Libraries

So I've rediscovered the joy of libraries; it's been over 15 years that I've stepped into one and things have changed. For one, I never knew about the online facility of putting holds on books........it's heaven! For example, many of the books I wanted to read kept on showing up as available at central storage. I didn't know what that meant in regard to getting the book, so I just got up and asked the librarian. Lo and behold I can just place a hold and it gets sent to my location. The first thing I did on learning this was place holds on TEN books. The books I've put holds on are as follows:

by L. M. Montgomery

Akin to Anne
A Tangled Web
Along the Shore 
Among the Shadows

by Louisa May Alcott

A Long Fatal Love Chase
Rose in Bloom

Lost Laysen by Margaret Mitchell
Rhett Butler's People by Donald McCaig
The Twelfth Enchantment by David Liss
The Murder on the Links by Agatha Christie

As you can imagine, I'm thrilled. I can put holds on books I want that I haven't been able to read in years - this is making me giddy. I'm especially happy about the L. M. Montgomery's books that I haven't been able to get my hands on in Pakistan. Now that I'm surrounded by books, you can expect a surplus of reviews and posts. Well, I'm off to the library! See you later :D

Anne's House of Dreams

L. M. Montgomery's most beloved creation Anne. I can't say much that hasn't already been said. I love Anne and aspire to be like her; dream like her; love like her; live like her. She has always been one of the most powerful figures in literature for me due to her joyous nature and ever optimistic outlook on life.

Anne's House of Dreams, the fifth novel in The Anne Series, follows Anne on her journey into matrimony and the responsibilities that come with it.. After her marriage, Anne and Gilbert move to Four Winds Point where Gilbert is to take over the practice of his Uncle. Here Anne and Gilbert set up their 'house of dreams'; a place near the sea shore imbued with its mystery and charm. A new place means new 'kindred spirits' and wherever Anne goes, she is sure to attract many. The first of these is an old sailor by the name of Captain Jim.

"The old captain held out sinewy hand to Anne; they smiled at each other and were friends from that moment. Kindred spirit flashed recognition to kindred spirit."

Next we are introduced to Miss Cornelia Bryant. An inveterate man-hater who can never find anything good to say about any man. Somewhat odd (like the Mr. Harrison of previous novels) she is definitely a kindred spirit - or of the race that know Joseph as she calls it. Anne and her new home have begun to grow into a new and dear family.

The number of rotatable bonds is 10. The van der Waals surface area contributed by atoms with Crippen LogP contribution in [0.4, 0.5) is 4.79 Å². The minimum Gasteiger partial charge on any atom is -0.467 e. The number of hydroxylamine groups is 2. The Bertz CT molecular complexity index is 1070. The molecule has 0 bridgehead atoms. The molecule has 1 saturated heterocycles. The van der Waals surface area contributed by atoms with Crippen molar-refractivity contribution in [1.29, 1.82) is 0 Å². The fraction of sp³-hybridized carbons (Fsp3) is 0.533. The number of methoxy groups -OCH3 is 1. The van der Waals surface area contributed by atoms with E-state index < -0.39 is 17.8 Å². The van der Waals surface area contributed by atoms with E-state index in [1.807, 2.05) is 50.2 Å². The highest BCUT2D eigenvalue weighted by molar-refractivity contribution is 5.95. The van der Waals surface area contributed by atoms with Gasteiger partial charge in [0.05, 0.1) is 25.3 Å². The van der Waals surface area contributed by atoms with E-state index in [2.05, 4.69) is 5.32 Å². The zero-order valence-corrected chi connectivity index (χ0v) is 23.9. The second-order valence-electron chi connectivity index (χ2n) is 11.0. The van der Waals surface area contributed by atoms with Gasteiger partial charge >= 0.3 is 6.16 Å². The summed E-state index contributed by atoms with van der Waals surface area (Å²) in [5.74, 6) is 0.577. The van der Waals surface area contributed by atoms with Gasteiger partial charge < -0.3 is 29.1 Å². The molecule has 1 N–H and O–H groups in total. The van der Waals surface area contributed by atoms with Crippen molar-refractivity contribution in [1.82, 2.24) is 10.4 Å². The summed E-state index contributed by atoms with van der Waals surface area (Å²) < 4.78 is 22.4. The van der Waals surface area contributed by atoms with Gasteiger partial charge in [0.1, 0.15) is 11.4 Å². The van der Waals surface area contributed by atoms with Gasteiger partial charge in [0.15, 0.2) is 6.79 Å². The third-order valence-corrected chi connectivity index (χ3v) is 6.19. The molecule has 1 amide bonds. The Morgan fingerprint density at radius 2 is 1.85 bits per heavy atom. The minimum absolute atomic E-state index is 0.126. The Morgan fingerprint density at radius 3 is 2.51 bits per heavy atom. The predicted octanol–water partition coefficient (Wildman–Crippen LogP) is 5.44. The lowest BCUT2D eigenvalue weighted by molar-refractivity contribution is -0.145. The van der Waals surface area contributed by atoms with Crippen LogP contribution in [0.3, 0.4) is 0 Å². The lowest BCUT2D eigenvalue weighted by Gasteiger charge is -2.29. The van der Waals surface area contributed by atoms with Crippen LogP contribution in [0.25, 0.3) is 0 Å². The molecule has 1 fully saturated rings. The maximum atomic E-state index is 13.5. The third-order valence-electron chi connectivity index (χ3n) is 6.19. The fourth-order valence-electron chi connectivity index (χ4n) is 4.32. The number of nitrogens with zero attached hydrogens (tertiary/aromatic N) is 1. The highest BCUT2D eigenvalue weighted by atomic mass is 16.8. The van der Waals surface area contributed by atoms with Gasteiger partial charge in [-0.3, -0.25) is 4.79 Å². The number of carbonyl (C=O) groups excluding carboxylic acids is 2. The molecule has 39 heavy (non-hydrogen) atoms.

What about a romance? Well, to start you off, here is one of Montgomery's flawless descriptions which hints at romance to come....

"The girl of the golden hair and sea-blue eyes was sitting on a boulder of the headland, half-hidden by a jutting rock ....... She was bareheaded, and her splendid hair, more than ever like Browning's "gorgeous snake," was bound about her head with a crimson ribbon. She wore a dress of some dark material, very plainly made; but swathed about her waist, outlining its fine curves, was a vivid girdle of red silk. Her hands, clasped over her knee, were brown and somewhat work-hardened; but the skin of her throat and cheeks was as white as cream. A flying gleam of sunset broke through a low-lying western cloud and fell across her hair. For a moment she seemed the spirit of the sea personified -- all its mystery, all its passion, all its elusive charm."

I love quoting Montgomery. Love it.

The novel has its fair share of romance, happy moments, tragedy and laughter. Be ready to shed a few tears and have a few laughs. Pick up a cup of steaming cocoa, wrap yourself in a warm blanket, and open up Anne's House of Dreams. Enjoy.

Footsteps in the Dark

I really enjoyed this book. It was somewhat long, didn't have as much romance as I would have liked and was slow in developing; but despite all this, I enjoyed reading it. Maybe it's because I'm incurably addicted to Heyer and unconditionally love all her books. Or maybe it's because I have started reading after a year and a mystery was just what I needed! Whatever the reason, I finished the book and started another all in the course of one day and find that I have to say something about it.